The Battle of St Matthew’s also known as
The Battle of Short Strand
The Battle of St Matthew’s or Battle of Short Strand was a gun battle that took place on the night of 27–28 June 1970 in Belfast, Northern Ireland.
It was fought between the Provisional Irish Republican Army (IRA) and Ulster loyalists in the area around St Matthew’s Roman Catholic church. This lies at the edge of the Short Strand, a Catholic enclave in a mainly-Protestant part of the city. Violence had erupted there, and in other parts of Belfast, following marches by the Orange Order.
The battle lasted about five hours and ended at dawn when loyalists withdrew. The British Army and police were deployed nearby but did not intervene. Three people were killed and at least 26 wounded in the fighting, while another three were killed in north Belfast.
The battle was the Provisional IRA’s first major action during the Troubles and was a propaganda victory for the organization. It presented itself as having successfully defended a vulnerable Catholic enclave from armed loyalist mobs. Loyalists, however, argue that the IRA lured them into a carefully prepared trap.
1969 Northern Ireland Riots and and the Catholic-Protestant
The Northern Ireland riots of August 1969 marked the beginning of the Troubles. In Belfast, Catholic Irish nationalists clashed with Protestant Ulster loyalists and the mainly-Protestant Royal Ulster Constabulary (RUC), Northern Ireland’s police force.
Catholics believed that they were about to become “victims of a Protestant pogrom” and Protestants believed they were on the “eve of an IRA insurrection”.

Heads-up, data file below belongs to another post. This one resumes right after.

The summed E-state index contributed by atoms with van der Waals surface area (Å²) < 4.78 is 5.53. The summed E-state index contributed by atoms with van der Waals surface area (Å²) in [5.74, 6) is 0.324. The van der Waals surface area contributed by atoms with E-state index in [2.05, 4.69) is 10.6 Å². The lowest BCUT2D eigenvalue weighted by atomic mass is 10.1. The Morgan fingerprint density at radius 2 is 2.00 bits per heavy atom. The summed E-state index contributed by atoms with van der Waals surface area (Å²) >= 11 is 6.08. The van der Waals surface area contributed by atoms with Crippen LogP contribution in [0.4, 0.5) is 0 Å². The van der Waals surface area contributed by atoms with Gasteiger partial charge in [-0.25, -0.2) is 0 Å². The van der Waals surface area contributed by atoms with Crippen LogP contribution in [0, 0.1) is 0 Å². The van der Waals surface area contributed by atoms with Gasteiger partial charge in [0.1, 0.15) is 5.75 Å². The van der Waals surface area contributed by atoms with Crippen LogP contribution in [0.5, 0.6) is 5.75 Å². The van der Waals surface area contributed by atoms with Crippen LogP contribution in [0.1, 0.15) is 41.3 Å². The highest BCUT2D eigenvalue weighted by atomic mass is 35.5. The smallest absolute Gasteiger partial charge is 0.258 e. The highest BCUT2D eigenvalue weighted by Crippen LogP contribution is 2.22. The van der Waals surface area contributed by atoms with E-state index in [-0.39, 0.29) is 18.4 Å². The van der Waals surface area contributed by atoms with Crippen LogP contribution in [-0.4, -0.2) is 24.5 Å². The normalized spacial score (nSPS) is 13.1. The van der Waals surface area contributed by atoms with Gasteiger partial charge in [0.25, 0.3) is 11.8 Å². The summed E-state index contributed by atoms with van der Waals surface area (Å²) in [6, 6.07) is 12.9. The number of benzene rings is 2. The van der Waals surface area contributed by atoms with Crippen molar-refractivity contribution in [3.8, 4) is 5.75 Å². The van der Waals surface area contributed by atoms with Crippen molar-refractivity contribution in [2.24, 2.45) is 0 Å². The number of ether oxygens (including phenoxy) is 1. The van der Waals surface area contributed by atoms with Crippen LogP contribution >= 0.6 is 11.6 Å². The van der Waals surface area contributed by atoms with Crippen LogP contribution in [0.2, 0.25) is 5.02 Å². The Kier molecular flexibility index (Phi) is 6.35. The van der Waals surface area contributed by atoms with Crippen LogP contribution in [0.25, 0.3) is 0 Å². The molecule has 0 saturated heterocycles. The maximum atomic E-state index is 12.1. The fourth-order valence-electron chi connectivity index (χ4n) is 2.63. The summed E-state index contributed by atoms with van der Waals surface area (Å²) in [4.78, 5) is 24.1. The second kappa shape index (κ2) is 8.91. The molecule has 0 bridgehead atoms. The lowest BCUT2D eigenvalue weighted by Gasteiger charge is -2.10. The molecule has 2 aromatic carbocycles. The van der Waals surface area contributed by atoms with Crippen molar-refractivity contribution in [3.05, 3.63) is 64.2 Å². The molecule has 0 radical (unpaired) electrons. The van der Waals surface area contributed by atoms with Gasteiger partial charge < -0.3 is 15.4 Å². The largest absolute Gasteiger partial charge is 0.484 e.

Hundreds of Catholic homes and businesses were burnt out and more than 1,000 families, mostly Catholic, were forced to flee.
Street Riot In Belfast 1970
The Irish Republican Army (IRA) had few weapons or members and was unable to adequately defend the Catholic areas. The rioting ended with the deployment of British troops. In December 1969, the IRA split into the ‘Official’ IRA and ‘Provisional’ IRA—with the Provisionals vowing to defend Catholic areas in future.
The Short Strand is a Catholic/nationalist enclave in East Belfast, a mainly Protestant/Ulster unionist part of the city. In the early years of the Troubles, Catholics in Short Strand numbered about 6,000, while their Protestant neighbours totalled about 60,000.
– Disclaimer –
The views and opinions expressed in these pages/documentaries are solely intended to educate and provide background information to those interested in the Troubles of Northern Ireland. They in no way reflect my own opinions and I take no responsibility for any inaccuracies or factual errors.
On Saturday 27 June 1970, a large march by the Orange Order took place in West Belfast, which was joined by Ulster loyalist bands from other parts of the city. Many Protestants saw these marches as part of Protestant culture, while many Catholics/Irish nationalists saw them as provocative displays of Protestant/unionist supremacism. Rioting erupted when the march entered a Catholic neighbourhood; missiles were thrown by both sides, buildings were set ablaze, and the British Army fired CS gas in an attempt to disperse the crowds.